Healthy Wonderspice – Turmeric

Healthy Wonderspice – Turmeric

Turmeric is a delicious spice frequently used in Indian and other asian cuisines. It lends a beautiful and distinct earthy yellow color to food (careful- it can stain clothes and plastic cookware). You can spice up many dishes that can use an earthy, peppery flavor by adding a tablespoon or two of turmeric, or just try to find dishes to make that traditionally contain turmeric.

So what’s the big deal about turmeric? Summarizing from WHFoods page on Turmeric, it has been shown or believed to be effective for:

  • anti-inflammatory- comparable to cortisone and ibuprofen
  • inflammatory bowel disease (IBD) like Crohn’s and ulcerative collitis
  • rheumatoid
  • cystic fibrosis
  • cancer prevention
  • inhibiting growth and metastases of existing cancer
  • colon cancer prevention (with the help of onions)
  • active prostate cancer (with the help of cauliflower)
  • reduced risk of childhood leukemia
  • improved liver function
  • atherosclerosis (hardening of arteries)
  • diabetic heart disease
  • lowering cholesterol
  • prevention of Alzheimer’s disease

Look at that list! It reads like the boogeymen of modern medicine! Amazingly, turmeric does all of this without toxic side-effects. It’s food. All you need to do is regularly add this inexpensive spice to your cooking.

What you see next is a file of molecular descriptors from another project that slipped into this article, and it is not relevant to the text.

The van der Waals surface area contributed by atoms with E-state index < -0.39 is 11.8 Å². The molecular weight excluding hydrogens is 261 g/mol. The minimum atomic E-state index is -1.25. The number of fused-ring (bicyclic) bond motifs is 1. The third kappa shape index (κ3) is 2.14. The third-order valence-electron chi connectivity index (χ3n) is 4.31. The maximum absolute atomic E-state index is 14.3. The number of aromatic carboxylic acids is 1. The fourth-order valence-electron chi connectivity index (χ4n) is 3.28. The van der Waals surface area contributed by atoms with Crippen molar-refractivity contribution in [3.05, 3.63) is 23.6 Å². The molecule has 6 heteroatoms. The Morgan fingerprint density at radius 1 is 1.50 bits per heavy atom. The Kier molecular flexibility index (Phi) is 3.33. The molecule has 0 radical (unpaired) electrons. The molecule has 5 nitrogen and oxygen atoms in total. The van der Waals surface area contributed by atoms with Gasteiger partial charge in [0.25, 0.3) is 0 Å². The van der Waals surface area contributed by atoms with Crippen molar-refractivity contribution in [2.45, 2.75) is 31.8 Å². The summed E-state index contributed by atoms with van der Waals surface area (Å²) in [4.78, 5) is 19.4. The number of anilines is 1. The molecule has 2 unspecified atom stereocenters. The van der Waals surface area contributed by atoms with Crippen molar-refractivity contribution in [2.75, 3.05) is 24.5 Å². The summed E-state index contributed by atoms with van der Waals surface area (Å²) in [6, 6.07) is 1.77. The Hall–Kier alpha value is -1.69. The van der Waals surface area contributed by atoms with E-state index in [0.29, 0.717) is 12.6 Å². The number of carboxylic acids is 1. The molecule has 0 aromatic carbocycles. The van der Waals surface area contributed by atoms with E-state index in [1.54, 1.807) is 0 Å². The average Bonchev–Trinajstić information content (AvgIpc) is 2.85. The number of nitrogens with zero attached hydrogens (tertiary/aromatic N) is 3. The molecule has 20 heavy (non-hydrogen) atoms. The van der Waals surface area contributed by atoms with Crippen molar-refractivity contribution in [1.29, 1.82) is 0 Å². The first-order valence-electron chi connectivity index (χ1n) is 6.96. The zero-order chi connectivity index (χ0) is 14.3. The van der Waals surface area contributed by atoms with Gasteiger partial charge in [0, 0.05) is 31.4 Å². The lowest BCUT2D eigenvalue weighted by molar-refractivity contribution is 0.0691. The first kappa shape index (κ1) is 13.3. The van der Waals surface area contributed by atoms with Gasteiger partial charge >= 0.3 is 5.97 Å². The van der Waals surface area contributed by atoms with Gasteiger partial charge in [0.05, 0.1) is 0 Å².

Warning: People taking Coumadin (Warfarin) should avoid turmeric because it may interact with this drug possibly causing issues with bleeding or coagulation. Sadly, there are a lot of healthy foods must be careful of eating while on Coumadin- it’s a tricky drug to take safely. Add turmeric to that list.

The best place to buy turmeric is in Asian grocery stores. It is cheaper there, an available in large quantity packaging.
Maximize the health benefits of turmeric by combining it in your food with black pepper. The main chemical component of turmeric thought to cause all of these health benefits is “curcumin”. Unfortunately, by itself its bioavailability is poor because it gets rapidly broken down in the intestine and liver. However, a substance found in black pepper called “piperine” has been shown in humans to increase the bioavailability of curcumin by 2000%! Black pepper and turmeric taste great together, so  I automatically add some black pepper in when we are cooking with turmeric.

To your health!
Jon-Erik Lido, L.Ac.
Balanced Being Acupuncture

Acupuncture and the Mind-Body Connection

Acupuncture and the Mind-Body Connection

Acupuncture and the Mind-Body Connection